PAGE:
Even in big cities one can occasionally enjoy the sight of a squirrel. But these sightings belie just how problematic city life can be for squirrels, researchers report. Using Berlin as an example, her study, which involved citizen scientists, shows that the urban habitats of squirrels are often critically small and fragmented. The information can help protect populations of these iconic wildlife ambassadors from disruptions caused by urban development, the researchers say.
Apparently, the cute rodents basically get along with the bit of nature that some big cities like Berlin have to offer: In contrast to many other animal species, the red Eurasian squirrel (Sciurus vulgaris) seems to be extremely adaptable. "However, this can lead to the misconception that they find very good living conditions in the big city and that we know quite a lot about their lifestyle and health," says Sinah Drenske from the Leibniz Institute for Zoo and Wildlife Research in Berlin. "A lot of supposed knowledge about their movement patterns, their diet or their state of health is actually only anecdotal knowledge," emphasizes the researcher. With their research work, they and their colleagues want to provide well-founded information about the animal city dwellers.
Support from citizen scientists
The current study is based on two principles: The scientists use data from citizen science projects in which Berlin citizens report sightings of squirrels. In addition, wildlife cameras set up at certain locations provided information about the occurrence of the animals. “These data vary in quality and degree of structuring: for example, wildlife cameras were evenly distributed across Berlin using a two-by-two kilometer grid, while sightings happened randomly where and then people saw the animals.” , explains lead author Marius Grabow.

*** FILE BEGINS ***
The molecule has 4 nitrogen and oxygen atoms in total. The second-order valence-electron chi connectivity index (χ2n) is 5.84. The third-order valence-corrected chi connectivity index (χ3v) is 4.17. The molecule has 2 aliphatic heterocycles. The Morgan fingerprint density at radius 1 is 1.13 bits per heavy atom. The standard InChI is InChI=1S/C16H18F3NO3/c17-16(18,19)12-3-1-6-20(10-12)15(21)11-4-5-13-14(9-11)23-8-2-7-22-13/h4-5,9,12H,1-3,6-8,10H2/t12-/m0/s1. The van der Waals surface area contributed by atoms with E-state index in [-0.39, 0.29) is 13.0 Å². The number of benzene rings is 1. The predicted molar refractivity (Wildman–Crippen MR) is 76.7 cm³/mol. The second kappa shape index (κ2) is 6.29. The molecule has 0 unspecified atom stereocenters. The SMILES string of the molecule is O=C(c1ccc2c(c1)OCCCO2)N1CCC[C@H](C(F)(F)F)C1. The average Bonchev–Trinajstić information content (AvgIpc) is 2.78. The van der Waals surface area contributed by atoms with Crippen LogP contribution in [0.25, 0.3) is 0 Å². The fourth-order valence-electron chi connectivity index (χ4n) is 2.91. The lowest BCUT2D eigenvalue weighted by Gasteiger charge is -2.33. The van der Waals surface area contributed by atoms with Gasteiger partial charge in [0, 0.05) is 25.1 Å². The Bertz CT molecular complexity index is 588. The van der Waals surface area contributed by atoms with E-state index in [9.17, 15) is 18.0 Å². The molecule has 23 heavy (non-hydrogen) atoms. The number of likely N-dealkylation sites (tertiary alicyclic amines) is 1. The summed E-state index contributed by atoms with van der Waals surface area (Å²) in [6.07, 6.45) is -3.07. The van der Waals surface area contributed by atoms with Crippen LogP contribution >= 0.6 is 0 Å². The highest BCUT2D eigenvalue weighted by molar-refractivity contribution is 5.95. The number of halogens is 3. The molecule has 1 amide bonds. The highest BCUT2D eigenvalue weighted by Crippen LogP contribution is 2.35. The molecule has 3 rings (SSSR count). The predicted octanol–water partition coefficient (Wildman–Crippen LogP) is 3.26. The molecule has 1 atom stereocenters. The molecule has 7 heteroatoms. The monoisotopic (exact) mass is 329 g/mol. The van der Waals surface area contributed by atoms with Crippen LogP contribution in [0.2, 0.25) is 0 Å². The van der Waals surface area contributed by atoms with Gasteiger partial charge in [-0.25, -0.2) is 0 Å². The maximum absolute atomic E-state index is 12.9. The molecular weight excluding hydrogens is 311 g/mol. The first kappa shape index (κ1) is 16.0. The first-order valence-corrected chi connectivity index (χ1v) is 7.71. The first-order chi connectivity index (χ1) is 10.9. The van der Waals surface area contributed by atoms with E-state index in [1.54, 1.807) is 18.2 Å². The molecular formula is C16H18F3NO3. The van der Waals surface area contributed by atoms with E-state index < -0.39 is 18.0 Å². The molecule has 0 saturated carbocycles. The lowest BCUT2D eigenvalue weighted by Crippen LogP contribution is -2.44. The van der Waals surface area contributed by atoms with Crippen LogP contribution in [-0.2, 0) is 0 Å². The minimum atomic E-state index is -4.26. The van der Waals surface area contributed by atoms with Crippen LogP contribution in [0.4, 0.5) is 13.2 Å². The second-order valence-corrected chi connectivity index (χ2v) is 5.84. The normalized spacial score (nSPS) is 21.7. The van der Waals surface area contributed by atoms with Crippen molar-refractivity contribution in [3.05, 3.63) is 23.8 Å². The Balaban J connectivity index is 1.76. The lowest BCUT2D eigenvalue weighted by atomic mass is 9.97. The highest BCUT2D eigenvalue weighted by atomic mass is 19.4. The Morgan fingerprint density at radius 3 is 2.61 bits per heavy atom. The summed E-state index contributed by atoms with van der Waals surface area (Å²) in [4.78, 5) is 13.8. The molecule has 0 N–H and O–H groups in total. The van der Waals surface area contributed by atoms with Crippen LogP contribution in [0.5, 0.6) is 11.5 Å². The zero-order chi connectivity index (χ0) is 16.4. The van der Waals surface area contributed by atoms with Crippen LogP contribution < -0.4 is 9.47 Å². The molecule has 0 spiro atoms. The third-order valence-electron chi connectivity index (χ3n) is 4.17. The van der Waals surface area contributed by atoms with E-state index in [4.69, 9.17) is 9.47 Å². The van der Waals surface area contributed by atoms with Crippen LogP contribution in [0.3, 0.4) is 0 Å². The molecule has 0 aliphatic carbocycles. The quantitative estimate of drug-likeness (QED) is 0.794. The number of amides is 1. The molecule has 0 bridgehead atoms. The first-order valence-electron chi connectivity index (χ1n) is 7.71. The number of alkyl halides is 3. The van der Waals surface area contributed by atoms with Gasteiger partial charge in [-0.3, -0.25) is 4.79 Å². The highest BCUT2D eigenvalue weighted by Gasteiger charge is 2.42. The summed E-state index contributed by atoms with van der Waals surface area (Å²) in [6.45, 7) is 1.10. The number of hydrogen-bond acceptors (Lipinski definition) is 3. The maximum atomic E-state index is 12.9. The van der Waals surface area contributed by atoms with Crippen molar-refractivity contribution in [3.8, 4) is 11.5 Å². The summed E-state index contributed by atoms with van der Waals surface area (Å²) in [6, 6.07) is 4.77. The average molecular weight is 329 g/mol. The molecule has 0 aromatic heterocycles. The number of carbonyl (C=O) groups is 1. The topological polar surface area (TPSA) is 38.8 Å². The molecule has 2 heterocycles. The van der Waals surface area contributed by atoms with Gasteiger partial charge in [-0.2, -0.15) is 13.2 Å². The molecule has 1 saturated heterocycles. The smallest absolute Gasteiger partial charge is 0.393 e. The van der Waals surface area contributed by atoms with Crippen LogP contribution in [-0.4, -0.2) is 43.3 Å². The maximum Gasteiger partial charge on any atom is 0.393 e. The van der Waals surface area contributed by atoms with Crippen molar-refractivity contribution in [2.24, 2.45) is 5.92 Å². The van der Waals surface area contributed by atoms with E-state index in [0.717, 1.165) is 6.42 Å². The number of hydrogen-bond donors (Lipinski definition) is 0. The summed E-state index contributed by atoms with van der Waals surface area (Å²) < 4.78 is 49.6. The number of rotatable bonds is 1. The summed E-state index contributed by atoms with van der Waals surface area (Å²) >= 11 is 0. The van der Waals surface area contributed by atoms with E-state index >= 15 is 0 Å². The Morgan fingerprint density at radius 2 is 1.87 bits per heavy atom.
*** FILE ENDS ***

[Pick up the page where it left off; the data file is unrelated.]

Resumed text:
For their study, the researchers combined the sighting data with information about the local living environment: They developed mathematical computer models that used environmental variables to best predict the occurrence of squirrels. These factors included, for example, the distance to the nearest green space, the nearest street, the number and age of trees, temperature values and the degree of sealing of the urban structures. "Our goal was to improve spatial models in such a way that we can use existing environmental data to make predictions on the actual occurrence of the animals that are as accurate as possible," says Grabow.
"Islands" in the metropolis
As the team reports, their results show that the distribution of the habitats of the squirrels in Berlin is like a patchwork quilt. It becomes clear that the big city is a challenging place for the rodents and suitable habitats are small and fragmented. These islands are often critically isolated and it appears that roads, among other things, often pose major challenges for the animals. There is also evidence of how densification of the city's building stock further degrades the connectivity of the fragmented habitats, bringing individual populations closer to the edge of a "living wage". The researchers say that the increasing formation of heat islands in cities due to climate change could also put increasing strain on the animals.
The team also used the models to identify critical hotspots in Berlin, where the connections between habitat islands are particularly important. Among other things, an important and long corridor for the city's squirrels, which is formed by several green spaces on the Spree, attracted attention. "This belt has the potential to connect districts in East and West and is only interrupted by individual, massive structural barriers," says Grabow. The study was thus able to identify areas where corridors connecting fragmented habitats could be protected or created.
The researchers now want to take a closer look at Berlin's squirrels: in the coming years, there are plans to examine the animals physically and equip them with chips and transmitters. In this way, the team wants to gain insights into the genetic structure, state of health and physical activity behavior. "Before there is a population decline, we want to generate the knowledge that can help to secure the squirrel population in the city in the long term," Drenske concludes.
Source: Leibniz Institute for Zoo and Wildlife Research, specialist article: Front. Ecol. Evol., doi:10.3389/fevo.2022.881247